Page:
The Jordan B. Peterson Podcast #328 – Dr. Daniel Higgins & Dr. Robert O. Pihl

Topics Discussed: Colleagues advised Dr. Pihl against Peterson, Researching alcoholism, Marks of a good teacher, Reality vs. conceptual ideas, Why an interest in antisocial behavior?, Alcoholism and aggression, Dr Peterson’s Harvard Years, enter Dr. Higgins, The power of computerized testing, Being the Pariahs: opportunity, and exploitation, The price you pay for integrity, The debate over IQ testing, Abstraction and questioning, Predicting industrial performance, Commodifying research, The Debbie effect, dealing with HR, Consensus over logic, fallacy of the masses, Testing for business acumen, Selfauthoring, a breakdown for your betterment, Retooling and bureaucratic idiocy , Understand Yourself: sales and feedback, Re-living pain to work through it, Shifting strategies: applying what you’ve learned, Tech incubators: scams and hype, Integrity of purpose, Customers: corporations vs. individuals, When you become the employee, The user experience, the power in reciprocity, The next phase of The Selfauthoring Program, The right way to hire, Peterson University, upcoming lectures.

Dr. Daniel Higgins

Dr. Daniel M. Higgins has a Ph.D. in Experimental Psychology from Harvard University where he studied the roles of cognitive ability and personality in predicting academic and workplace performance.

Dr. Robert O. Pihl

Dr. Robert O. Pihl is an American psychology researcher, professor and clinician. Since 1966, he has worked at McGill University in Montreal, Canada. He is also a fellow of the American Psychological Association and Canadian Psychological Association, as well as a member of many other academic organizations.

Books Mentioned in this Podcast - Jordan B. Peterson Podcast #328:

Book Title: Maps of Meaning

Author: Jordan B. Peterson

Book Title: The Bell Curve

Author: Richard J. Herrnstein, Charles Murray

Book Title: Frames of Mind

Author: Howard Garnder

Book Title: Multiple Intelligences

Author: Howard Gardner

Book Title: The Mismeasure of Man

Author: Stephen Jay Gould

Jordan Peterson, Dr. Daniel Higgins, and Dr. Robert O. Pihl: A Dive into Personality, Hiring, and Risk in Academia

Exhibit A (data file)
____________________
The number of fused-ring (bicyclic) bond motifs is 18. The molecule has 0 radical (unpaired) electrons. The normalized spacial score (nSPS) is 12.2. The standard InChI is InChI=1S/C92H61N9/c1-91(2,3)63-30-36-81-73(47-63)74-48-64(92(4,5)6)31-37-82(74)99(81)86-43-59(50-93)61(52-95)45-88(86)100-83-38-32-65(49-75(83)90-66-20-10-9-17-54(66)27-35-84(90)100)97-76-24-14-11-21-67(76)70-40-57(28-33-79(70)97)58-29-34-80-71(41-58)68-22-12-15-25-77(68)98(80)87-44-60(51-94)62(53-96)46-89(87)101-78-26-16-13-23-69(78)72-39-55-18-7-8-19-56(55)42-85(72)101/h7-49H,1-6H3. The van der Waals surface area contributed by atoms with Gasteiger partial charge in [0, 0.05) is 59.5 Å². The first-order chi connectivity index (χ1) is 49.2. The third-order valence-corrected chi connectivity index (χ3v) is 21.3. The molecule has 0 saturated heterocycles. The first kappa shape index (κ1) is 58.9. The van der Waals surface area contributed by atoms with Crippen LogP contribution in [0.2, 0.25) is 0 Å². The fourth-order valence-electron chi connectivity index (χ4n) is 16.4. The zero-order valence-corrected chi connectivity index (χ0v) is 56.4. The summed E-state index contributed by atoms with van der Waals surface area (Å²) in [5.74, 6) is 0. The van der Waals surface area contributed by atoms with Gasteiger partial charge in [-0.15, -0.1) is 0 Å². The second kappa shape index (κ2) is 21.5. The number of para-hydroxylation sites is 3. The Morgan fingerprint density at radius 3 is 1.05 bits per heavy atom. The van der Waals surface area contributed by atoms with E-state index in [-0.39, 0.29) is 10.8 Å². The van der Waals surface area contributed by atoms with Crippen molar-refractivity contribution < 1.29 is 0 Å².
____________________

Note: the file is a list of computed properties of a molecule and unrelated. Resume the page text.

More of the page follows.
The Significance of Personality Assessments in Interviews

In a thought-provoking conversation, Dr. Jordan Peterson shed light on the profound importance of understanding an individual’s personality before an interview. Highlighting the Big Five personality assessment, Peterson remarked, “If you’re about to interview someone high in extroversion, you need to know that during that interview, you’re going to have an inflated view of their competence because you will automatically conflate confidence with competence.” Such insights emphasize the pivotal role of psychological assessments in gauging a candidate’s suitability and potential performance.

Navigating the Brutality of Hiring Choices

Peterson delves deeper into the intricacies of hiring decisions, discussing the ramifications of “hiring stupidly.” He articulates the dire consequences of placing individuals in roles where they not only fail but also detrimentally affect the performance of their peers. Peterson poses a challenging question: “Which form of brutality do you prefer?” Advocating for a preventive approach, he stresses the significance of prudent hiring to stave off long-term repercussions.

The Fabric of Professional Relationships and Collaborations

Shifting the focus to his professional journey, Peterson recounts his rich history with Dr. Robert O. Pihl, his former graduate advisor at McGill University, and Dr. Daniel M. Higgins, a former student who graduated from prestigious institutions like MIT and Harvard under Peterson’s guidance. The trio delves into their intertwined professional and personal relationships, recounting the highs and lows spanning three decades. Their narrative paints a vivid picture of the dynamics of academic partnerships and the bonds formed in the crucible of research and exploration.

Embracing Risk in the Academic Realm

A particularly poignant moment in the discussion emerges when Peterson recalls his unconventional graduate school application letter. Describing it as a “calculated risk,” he reflects on his intent to work with someone genuinely interested in partnering with him. Dr. Pihl’s decision to accept Peterson as a student, despite reservations from colleagues, underscores the importance of risk-taking in academia and the potential rewards of betting on non-traditional candidates.